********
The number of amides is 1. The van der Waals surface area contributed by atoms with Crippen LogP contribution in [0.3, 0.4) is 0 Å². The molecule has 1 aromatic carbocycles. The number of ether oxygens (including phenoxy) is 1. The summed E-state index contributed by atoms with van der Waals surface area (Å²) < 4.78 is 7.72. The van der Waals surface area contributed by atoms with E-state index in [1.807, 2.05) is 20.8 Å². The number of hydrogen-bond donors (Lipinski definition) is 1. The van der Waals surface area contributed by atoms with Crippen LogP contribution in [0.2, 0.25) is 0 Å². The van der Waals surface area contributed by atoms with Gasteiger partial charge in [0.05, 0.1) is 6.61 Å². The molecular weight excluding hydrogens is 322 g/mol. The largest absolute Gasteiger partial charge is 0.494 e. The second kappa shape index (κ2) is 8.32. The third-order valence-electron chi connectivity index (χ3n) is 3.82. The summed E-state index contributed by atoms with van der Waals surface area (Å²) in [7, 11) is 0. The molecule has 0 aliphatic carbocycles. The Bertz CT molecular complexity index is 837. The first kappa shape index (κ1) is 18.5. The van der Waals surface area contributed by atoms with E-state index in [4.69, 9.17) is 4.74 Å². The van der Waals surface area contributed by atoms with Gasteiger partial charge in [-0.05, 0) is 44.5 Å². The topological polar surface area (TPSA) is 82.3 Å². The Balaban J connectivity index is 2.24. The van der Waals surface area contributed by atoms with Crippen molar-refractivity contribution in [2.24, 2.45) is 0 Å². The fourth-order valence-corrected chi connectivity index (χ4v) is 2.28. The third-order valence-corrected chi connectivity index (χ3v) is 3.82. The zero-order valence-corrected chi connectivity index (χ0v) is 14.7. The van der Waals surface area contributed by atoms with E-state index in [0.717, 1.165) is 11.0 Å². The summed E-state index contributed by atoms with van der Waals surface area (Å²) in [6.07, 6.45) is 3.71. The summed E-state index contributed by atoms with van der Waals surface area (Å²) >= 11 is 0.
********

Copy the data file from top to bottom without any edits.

The number of amides is 1. The van der Waals surface area contributed by atoms with Crippen LogP contribution in [0.3, 0.4) is 0 Å². The molecule has 1 aromatic carbocycles. The number of ether oxygens (including phenoxy) is 1. The summed E-state index contributed by atoms with van der Waals surface area (Å²) < 4.78 is 7.72. The van der Waals surface area contributed by atoms with E-state index in [1.807, 2.05) is 20.8 Å². The number of hydrogen-bond donors (Lipinski definition) is 1. The van der Waals surface area contributed by atoms with Crippen LogP contribution in [0.2, 0.25) is 0 Å². The van der Waals surface area contributed by atoms with Gasteiger partial charge in [0.05, 0.1) is 6.61 Å². The molecular weight excluding hydrogens is 322 g/mol. The largest absolute Gasteiger partial charge is 0.494 e. The second kappa shape index (κ2) is 8.32. The third-order valence-electron chi connectivity index (χ3n) is 3.82. The summed E-state index contributed by atoms with van der Waals surface area (Å²) in [7, 11) is 0. The molecule has 0 aliphatic carbocycles. The Bertz CT molecular complexity index is 837. The first kappa shape index (κ1) is 18.5. The van der Waals surface area contributed by atoms with E-state index in [4.69, 9.17) is 4.74 Å². The van der Waals surface area contributed by atoms with Gasteiger partial charge in [-0.05, 0) is 44.5 Å². The topological polar surface area (TPSA) is 82.3 Å². The Balaban J connectivity index is 2.24. The van der Waals surface area contributed by atoms with Crippen molar-refractivity contribution in [2.24, 2.45) is 0 Å². The fourth-order valence-corrected chi connectivity index (χ4v) is 2.28. The third-order valence-corrected chi connectivity index (χ3v) is 3.82. The zero-order valence-corrected chi connectivity index (χ0v) is 14.7. The van der Waals surface area contributed by atoms with E-state index in [0.717, 1.165) is 11.0 Å². The summed E-state index contributed by atoms with van der Waals surface area (Å²) in [6.07, 6.45) is 3.71. The summed E-state index contributed by atoms with van der Waals surface area (Å²) >= 11 is 0.